- Baking Sheets
Shaping, Freezing, Baking & Storing
How can I keep these from spreading?
- Don't use butter! - Use clarified butter or ghee that has fully evaporated all the water.
- Chill the dough for a full hour before baking
- I have experimented with freezing the dough and it worked beautifully. Secret: shape the dough to the size and shape you want and freeze it in a freeze safe container. Bake from frozen.
Why are some of the cookies in your picture shaped like an S ?
- In Mai's family, they make Ghraybeh in an S shape at Christmas time for "S"anta.
- Learn more about Christmas in Palestine in our interview here.
Can I store Graybeh?
Yes! Because these are made with clarified butter, they store particularly well. Place them in an airtight container for up to a week - a month, if frozen.
Ghee vs. Clarified Butter
The recipe calls for "clarified butter OR ghee". What's the difference?
The Scientific Difference:
- Ok, let's start with butter, which is the basis of BOTH: Butter is made up of fat, water, and milk solids.
- At room temperature (or colder), these are bound together in those beautiful soft sticks.
- However, when melted to a liquid, they separate:
- The milk solids turn into a foam, then eventually fall to the bottom
- The water evaporates (eventually - that's the burbling, gurgling sound you hear).
- The fat is left in the middle.
Clarified butter: Once the water evaporates, you'll be left with butterfat and milk solids. You'll scrape and drain the solids away.
Ghee: Ghee is just clarified butter cooked longer, so that the milk solids turn golden and brown.
Browned butter (not that you asked): In this final case, the milk solids cook even a little longer, until they caramelize.
The flavor difference:
Ghee has a deeper, nuttier flavor, thanks to those browned milk solids.
The color difference:
Clarified butter is pale compared to ghee.
I love ghee, but not for these cookies.
I don't have clarified butter or ghee. Can I just use butter?
If you do, you'll probably make a lovely little cookie, but they really won't be ghraybeh cookies. Referring again to the explanation above, if you use butter you'll be introducing water into the recipe through the butter. This will make the cookie crispier - more like American sugar cookies. They will no longer have the unique delicate, crumbly, buttery texture of Graybeh.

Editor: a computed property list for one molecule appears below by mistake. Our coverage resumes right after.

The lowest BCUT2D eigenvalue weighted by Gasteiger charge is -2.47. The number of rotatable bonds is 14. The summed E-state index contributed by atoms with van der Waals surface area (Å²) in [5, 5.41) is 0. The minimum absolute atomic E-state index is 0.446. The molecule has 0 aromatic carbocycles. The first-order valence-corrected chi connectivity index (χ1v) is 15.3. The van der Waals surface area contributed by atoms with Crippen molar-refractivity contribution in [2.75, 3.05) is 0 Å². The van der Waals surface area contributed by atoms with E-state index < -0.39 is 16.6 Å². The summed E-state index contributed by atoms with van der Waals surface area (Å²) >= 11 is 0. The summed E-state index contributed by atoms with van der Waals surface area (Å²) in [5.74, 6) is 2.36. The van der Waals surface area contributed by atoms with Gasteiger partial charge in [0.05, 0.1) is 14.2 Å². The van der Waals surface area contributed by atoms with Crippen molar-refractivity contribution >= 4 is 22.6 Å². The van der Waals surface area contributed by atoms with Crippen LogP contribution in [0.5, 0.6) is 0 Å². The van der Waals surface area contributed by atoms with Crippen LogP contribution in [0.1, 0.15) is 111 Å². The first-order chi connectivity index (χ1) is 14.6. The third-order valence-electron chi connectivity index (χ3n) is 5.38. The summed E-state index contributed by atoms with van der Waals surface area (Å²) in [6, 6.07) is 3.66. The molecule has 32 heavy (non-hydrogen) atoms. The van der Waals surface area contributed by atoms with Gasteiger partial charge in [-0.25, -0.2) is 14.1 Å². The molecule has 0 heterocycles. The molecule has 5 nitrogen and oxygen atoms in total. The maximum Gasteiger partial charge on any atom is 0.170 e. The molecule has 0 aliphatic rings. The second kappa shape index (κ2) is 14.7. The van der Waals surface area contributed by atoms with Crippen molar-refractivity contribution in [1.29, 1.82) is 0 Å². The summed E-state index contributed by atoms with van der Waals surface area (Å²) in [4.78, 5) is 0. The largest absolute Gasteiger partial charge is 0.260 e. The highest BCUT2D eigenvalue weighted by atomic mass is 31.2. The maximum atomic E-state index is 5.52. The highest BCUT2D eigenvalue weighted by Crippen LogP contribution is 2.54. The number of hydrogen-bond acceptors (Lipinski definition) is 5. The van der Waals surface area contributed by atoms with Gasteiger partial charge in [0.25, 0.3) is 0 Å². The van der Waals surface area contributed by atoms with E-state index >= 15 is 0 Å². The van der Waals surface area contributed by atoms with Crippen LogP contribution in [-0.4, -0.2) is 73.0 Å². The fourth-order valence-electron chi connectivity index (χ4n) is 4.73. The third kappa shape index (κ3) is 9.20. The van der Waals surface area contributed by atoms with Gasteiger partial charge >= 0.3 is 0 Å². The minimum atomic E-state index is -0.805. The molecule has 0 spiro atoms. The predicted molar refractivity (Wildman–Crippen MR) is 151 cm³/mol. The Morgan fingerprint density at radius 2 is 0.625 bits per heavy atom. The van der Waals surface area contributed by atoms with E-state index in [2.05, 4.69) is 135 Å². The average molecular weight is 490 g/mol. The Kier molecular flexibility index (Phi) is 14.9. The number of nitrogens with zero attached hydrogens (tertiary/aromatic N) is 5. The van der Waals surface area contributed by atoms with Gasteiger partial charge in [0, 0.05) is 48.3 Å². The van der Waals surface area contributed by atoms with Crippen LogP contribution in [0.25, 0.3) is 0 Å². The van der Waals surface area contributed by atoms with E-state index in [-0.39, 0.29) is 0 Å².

Should I make my own clarified butter/ghee or buy it?
- You can definitely try making your own of either. Here's Alton Brown's recipe for clarified butter. Nagi at Serious Tin Eats has a great step by step on making both, plus a very informative article describing the similarities and differences between both.
- I find ghee to be very affordable in Indian markets and Costco.
- Clarified butter tends to be very expensive. It begs the question why ghee is so much more affordable when it takes the same basic ingredient and similar process to produce. Anela Malik suggests a possible answer to questions like this in her episode on The Storied Recipe Podcast "Food is Political".
Origins and Variations
Ghraybeh are some of the world' most ancient cookies, dating back at least a millennia!
- From Wikipedia: A recipe for a shortbread cookie similar to ghorayebah but without almonds, called in Arabic khushkanānaj gharib (exotic cookie), is given in the earliest known Arab cookbook, the 10th-century Kitab al-Ṭabīḫ.
- However, according to "The History of Shortbread" from The Kitchn, an early version of these cookies traveled from Arab nations to Spain at least two centuries earlier, in the the century
- At that time, they show up as "Ghoriba" a Spanish cookbook
- From Spain, ghee/clarified butter was switched to butter and the cookie made its way over to the Americas
Other Names and Versions
- Egypt: Ghorayebah
- Greece: Kourabiethes
- Morocco: Ghoriba
- Armenia: Khourabia
- In English we may find them as Lebanese butter cookies or Middle Eastern shortbread cookies.
- Ghraybeh made with ground almonds go by a variety of similar names as well - From Wikipedia: Qurabiya (also ghraybe, ghorayeba, ghoriba, (Arabic: غريبة), ghribia, ghraïba, gurabija or ghriyyaba